They are commonly implemented in two ways – main navigation menu and contextual links within content. The following diagram illustrates both.
Website Navigation Menu
As you may know, any website almost always has a navigation menu at the top or in the sidebar with internal links to its most important pages. Many also have the same, or different menu in the footer section at the bottom.
In addition, a menu item can also have a sub-menu directing to pages which are part of its information hierarchy.
When embedding internal links in the navigation menu, ensure the use of anchor texts in a way that they are relevant to the page they are pointing to. They should make sense for your users first, search engines second.
Internal Links Within Content
When you’re reading a page on a website, certain parts of the content are often internal links pointing to other pages.
This is done to point readers to additional information or actions, which are related but out of scope of the context of the current page.
When embedding internal links within content, it’s also a good practice to optimize the anchor texts in a way that they are relevant to the page they are pointing to, as well as contain the keyword you’d like that page rank for.
As you can see from these use cases, internal links help organize knowledge, so users and search engines could discover additional related content to consume on your website.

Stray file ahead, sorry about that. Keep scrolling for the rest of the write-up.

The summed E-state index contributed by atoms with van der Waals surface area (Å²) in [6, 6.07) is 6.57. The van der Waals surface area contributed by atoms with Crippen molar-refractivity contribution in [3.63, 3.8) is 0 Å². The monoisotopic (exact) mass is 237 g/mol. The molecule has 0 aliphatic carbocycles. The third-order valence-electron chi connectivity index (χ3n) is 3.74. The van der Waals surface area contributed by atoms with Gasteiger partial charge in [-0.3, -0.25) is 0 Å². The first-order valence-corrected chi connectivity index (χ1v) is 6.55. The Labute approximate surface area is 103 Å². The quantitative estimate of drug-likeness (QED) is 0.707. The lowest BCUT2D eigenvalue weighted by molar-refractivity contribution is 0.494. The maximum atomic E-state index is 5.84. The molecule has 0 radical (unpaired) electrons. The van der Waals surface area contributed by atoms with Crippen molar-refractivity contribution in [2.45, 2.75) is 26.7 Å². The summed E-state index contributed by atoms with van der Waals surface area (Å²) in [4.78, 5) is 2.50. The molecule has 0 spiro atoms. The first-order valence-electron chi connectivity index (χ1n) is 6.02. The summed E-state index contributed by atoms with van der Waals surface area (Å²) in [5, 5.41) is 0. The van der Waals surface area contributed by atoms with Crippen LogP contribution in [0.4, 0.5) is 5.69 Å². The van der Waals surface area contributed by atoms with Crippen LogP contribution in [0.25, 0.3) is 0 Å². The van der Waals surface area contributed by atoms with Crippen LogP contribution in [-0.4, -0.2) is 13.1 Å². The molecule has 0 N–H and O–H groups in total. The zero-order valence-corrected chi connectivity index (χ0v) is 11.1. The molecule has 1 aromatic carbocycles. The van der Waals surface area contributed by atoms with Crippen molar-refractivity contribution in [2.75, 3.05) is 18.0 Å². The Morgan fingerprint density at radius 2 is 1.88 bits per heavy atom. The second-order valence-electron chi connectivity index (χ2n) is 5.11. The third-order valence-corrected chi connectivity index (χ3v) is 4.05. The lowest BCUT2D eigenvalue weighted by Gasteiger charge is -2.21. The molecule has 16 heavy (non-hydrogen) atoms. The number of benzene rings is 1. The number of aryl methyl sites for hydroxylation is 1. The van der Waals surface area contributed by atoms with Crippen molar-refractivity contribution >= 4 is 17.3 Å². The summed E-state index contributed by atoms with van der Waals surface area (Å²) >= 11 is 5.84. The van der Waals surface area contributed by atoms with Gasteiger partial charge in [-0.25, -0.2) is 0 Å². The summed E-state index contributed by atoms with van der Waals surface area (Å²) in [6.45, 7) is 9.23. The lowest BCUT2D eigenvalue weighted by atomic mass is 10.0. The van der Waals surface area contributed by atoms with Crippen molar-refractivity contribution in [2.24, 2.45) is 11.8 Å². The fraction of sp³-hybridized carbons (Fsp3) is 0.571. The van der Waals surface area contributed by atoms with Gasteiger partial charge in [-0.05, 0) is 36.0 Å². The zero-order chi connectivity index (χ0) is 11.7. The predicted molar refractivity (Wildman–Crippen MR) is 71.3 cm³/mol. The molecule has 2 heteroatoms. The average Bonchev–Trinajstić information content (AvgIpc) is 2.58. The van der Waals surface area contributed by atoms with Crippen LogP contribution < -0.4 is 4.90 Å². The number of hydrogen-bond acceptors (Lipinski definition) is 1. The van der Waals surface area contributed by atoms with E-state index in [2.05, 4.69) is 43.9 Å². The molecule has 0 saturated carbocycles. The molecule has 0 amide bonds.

The benefit? Prospects visit more of your pages, bounce less, stay longer and engage further, which moves them along the content marketing funnel.
Moreover, search engines like Google take your internal links and the “visitor stickiness” caused by them as a signal to crawl and associate more importance to each of your content pieces.
That is why you should never have a “orphan” page on your website, which cannot be accessed from any of your other pages. Google will assume that any page without internal links in or out isn’t important enough to index or rank.
And for the same reason, there should be several internal links in your website structure pointing to your pillar/cornerstone content. These links will indicate that your pillar content is the most important part of your content architecture.
However, when you link two pages with a hyperlink, the connection should always be contextually relevant, along with proper anchor text.
The pages you link should actually be related to one another in some way. Adding internal links just for the sake of it is a recipe for disaster.
Setting up your content architecture
Now that you’re aware of the fundamentals of website structure and internal linking, it’s time to work on the same.
If you are starting a new website, follow these steps to plan an information architecture from scratch. But if you already have a website, you can still use these steps to audit, organize content and fix your current structure.
Consider Content Structures
Take inventory of all the different types of content you may be using as part of your content strategy. This means classifying your content based on attributes that make it different from other types of content.
For example, blog post is a type of content. It has a set of certain attributes like author name, publication date, comments etc. This set is unique to blog posts only.